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    Re: Knockout: When a loss and when quitting ...

    golota quit vs grant when grant knocked him down late in the fight. golota would have won if he didn't throw in the towel. you could also make the argument golota quit during the tyson fight, although tyson did break golotas jaw.

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    Re: Knockout: When a loss and when quitting ...

    HC05 - As I said, shades of perception and I wouldn't argue against your take.

    In Martin, I saw a fighter not just trying to survive but trying to work his own jab and be competitive where possible. He hung tough, survived a hard KD and still fought back with reasonable deference to Liston's power (he had to remain on his feet after all for any hope of winning).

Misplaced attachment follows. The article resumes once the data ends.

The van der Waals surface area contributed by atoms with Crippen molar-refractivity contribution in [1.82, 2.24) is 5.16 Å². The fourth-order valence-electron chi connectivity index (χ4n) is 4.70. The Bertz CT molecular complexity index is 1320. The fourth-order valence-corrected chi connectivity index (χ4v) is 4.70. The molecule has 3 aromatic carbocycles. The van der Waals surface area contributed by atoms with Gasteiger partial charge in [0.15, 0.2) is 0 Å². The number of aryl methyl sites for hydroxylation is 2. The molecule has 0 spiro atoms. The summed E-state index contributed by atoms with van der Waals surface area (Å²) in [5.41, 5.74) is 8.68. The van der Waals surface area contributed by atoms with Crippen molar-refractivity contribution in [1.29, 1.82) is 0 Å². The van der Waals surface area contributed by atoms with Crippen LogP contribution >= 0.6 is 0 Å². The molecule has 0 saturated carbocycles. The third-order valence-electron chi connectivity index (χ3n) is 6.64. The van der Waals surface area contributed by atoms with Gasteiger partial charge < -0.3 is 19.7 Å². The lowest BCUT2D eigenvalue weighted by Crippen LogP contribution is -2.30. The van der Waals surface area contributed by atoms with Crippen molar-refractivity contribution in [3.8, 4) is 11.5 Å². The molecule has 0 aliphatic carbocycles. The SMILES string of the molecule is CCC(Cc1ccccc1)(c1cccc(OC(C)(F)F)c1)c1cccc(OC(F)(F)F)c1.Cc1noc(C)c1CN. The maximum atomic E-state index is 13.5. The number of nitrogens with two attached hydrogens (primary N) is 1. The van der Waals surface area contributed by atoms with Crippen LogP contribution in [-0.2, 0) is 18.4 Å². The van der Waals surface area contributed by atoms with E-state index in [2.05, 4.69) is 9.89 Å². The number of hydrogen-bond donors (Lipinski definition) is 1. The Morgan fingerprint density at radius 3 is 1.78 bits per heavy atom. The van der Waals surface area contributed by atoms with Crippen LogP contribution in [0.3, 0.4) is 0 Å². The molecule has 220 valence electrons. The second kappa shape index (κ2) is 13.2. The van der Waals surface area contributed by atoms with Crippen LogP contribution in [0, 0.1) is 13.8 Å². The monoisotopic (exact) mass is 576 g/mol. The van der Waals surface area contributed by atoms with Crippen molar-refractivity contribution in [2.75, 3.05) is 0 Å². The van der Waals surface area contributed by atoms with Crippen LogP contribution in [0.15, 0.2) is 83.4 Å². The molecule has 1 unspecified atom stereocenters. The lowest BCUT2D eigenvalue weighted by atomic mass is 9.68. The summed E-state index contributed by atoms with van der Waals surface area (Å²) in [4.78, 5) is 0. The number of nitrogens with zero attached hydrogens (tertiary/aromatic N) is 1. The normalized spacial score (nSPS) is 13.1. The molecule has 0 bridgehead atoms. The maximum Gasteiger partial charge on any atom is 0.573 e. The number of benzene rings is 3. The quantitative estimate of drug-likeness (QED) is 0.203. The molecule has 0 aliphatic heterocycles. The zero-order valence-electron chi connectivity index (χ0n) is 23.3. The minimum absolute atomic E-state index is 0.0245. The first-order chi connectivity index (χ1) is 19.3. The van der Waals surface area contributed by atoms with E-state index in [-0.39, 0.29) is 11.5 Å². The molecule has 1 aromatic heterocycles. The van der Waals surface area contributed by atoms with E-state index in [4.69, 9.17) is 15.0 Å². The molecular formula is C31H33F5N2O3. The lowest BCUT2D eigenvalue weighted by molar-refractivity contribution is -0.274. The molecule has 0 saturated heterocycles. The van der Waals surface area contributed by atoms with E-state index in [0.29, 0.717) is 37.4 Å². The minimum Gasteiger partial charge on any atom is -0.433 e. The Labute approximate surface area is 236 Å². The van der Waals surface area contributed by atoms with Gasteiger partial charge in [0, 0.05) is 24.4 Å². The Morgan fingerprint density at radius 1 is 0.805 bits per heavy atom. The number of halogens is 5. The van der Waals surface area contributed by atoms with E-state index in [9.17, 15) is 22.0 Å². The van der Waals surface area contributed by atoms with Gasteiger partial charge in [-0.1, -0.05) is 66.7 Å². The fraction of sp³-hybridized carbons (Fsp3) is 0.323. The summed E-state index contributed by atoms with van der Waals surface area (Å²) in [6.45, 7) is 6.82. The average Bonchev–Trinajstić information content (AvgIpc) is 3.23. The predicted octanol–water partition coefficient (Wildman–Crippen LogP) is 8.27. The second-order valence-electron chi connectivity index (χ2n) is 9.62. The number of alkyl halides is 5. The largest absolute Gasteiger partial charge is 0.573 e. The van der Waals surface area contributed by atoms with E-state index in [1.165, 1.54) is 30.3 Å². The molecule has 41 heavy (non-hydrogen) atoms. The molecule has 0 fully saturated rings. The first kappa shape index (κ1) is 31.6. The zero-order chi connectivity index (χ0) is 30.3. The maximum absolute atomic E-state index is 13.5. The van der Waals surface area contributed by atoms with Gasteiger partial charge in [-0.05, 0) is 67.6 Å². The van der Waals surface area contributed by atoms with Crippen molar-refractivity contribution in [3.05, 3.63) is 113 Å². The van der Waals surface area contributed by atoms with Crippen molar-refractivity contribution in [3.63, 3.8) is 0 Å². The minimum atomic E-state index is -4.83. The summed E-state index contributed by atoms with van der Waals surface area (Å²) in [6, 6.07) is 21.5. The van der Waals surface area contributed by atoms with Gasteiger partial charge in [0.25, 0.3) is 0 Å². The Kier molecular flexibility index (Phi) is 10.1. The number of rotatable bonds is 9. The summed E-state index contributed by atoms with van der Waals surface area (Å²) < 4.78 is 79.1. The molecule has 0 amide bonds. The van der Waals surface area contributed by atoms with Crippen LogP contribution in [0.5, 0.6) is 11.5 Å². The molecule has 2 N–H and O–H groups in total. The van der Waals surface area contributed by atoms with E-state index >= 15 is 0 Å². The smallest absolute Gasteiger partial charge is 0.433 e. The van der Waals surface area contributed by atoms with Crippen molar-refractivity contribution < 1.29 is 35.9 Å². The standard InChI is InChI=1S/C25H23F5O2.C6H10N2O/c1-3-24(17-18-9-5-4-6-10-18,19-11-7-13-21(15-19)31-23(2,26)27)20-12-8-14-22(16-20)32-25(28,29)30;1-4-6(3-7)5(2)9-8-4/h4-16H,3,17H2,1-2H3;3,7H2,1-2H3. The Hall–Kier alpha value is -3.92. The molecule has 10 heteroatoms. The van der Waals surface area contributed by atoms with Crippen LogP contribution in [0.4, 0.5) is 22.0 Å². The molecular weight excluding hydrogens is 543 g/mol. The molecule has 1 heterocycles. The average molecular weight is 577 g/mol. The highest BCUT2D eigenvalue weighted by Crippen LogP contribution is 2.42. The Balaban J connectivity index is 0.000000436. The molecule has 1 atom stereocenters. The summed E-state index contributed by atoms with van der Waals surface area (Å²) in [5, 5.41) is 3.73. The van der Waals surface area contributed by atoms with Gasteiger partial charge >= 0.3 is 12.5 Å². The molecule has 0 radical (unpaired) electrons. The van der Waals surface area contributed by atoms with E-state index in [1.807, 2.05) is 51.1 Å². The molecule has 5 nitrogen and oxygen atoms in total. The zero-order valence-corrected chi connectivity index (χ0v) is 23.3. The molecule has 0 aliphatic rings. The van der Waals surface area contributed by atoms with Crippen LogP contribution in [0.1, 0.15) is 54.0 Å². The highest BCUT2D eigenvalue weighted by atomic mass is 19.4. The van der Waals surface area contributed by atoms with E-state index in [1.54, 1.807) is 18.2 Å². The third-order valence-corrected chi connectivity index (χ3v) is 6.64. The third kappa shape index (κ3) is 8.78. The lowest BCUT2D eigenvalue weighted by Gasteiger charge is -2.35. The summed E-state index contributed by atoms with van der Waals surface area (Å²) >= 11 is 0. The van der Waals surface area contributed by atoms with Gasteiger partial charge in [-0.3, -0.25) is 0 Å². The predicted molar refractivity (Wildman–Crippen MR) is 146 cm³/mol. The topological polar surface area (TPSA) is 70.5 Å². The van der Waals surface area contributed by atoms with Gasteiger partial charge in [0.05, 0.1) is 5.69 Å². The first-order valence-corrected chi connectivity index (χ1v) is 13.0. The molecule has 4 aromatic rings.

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    Re: Knockout: When a loss and when quitting ...

    lot of people say that joe walcott in the second fight with marciano may have been able to get up from that right uppercut in the first but remembering what he went through against rocky in fight one and having fought a long career decided to hell with it and took the count....can't really blame joe for that.
    greg

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    Re: Knockout: When a loss and when quitting ...

    Quote Originally Posted by PD99
    HC05 - As I said, shades of perception and I wouldn't argue against your take.

    In Martin, I saw a fighter not just trying to survive but trying to work his own jab and be competitive where possible. He hung tough, survived a hard KD and still fought back with reasonable deference to Liston's power (he had to remain on his feet after all for any hope of winning).
    You're right, Martin was doing more than just survive but I still think he could have forced the issue far more than he did against the ageing Liston. Still he got the job done in the end but it did cost him his career.